St. Mary’s Church, on Hillhouse Avenue in New Haven, around 1918. Image from A Modern History of New Haven and Eastern New Haven County (1918).
The church in 2018:
St. Mary’s Church is the oldest Catholic parish in New Haven, having been established in 1832. Its first permanent location was on York Street, but later moved to Church Street. However, in the early 1870s the growing parish began constructing a new building here on Hillhouse Avenue, in the midst of an upscale, largely Protestant neighborhood. The stone, Gothic-style church was dedicated in 1874, and it was the work Irish-born architect James Murphy, who specialized in designing Catholic churches across New England. Murphy’s other churches included the Cathedral of St. Patrick in Norwich, which was constructed around the same time and features a design that is very similar to St. Mary’s here in New Haven.
Perhaps the most notable event here at this church came in 1882, when curate Michael McGivney established the Knights of Columbus. This organization, which served as a Catholic alternative to fraternal societies such as Freemasonry, was intended to provide support for the working-class immigrants of the parish, particularly for widows and orphans. It began here in the basement of the church, but it soon spread around the country, and today has a membership of nearly 2 million. However, the Knights of Columbus are still headquartered in New Haven, albeit in a much larger building, and Father McGivney’s remains are interred here in the church.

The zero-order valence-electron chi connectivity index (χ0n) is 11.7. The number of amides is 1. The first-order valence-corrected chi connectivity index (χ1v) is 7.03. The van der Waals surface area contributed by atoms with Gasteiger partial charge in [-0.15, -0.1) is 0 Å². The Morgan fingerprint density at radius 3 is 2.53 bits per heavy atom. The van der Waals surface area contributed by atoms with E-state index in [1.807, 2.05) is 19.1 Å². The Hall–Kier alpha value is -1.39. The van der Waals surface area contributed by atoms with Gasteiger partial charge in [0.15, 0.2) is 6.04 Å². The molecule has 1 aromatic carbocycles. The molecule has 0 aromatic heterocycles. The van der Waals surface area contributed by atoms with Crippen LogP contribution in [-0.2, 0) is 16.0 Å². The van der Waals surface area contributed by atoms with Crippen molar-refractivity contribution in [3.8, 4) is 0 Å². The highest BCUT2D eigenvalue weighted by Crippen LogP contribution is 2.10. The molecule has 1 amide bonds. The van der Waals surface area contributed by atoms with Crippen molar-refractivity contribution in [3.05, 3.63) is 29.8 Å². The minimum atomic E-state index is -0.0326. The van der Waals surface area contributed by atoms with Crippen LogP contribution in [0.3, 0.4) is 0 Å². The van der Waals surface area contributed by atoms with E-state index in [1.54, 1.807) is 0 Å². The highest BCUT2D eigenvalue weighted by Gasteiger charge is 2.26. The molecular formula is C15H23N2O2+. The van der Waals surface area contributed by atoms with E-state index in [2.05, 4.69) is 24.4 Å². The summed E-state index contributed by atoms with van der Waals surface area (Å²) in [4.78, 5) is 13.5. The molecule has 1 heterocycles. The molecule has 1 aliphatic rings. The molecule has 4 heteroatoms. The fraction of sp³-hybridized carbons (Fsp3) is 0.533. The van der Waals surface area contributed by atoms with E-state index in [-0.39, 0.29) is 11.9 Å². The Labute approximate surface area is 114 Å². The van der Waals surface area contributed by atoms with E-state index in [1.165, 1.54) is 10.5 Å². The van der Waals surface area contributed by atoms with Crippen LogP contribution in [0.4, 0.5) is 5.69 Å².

A century after the first photo was taken, St. Mary’s Church is still standing, and it is still an active Roman Catholic parish. Over the years, its surroundings have changed as Yale University steadily expanded its campus northward along Hillhouse Avenue, but the exterior of the church still looks much the same as it did when it was completed. The only significant difference is the spire at the top of the tower. Although designed with a spire, the church did not have one until 1986, when the Knights of Columbus donated one that matched Murphy’s original plans.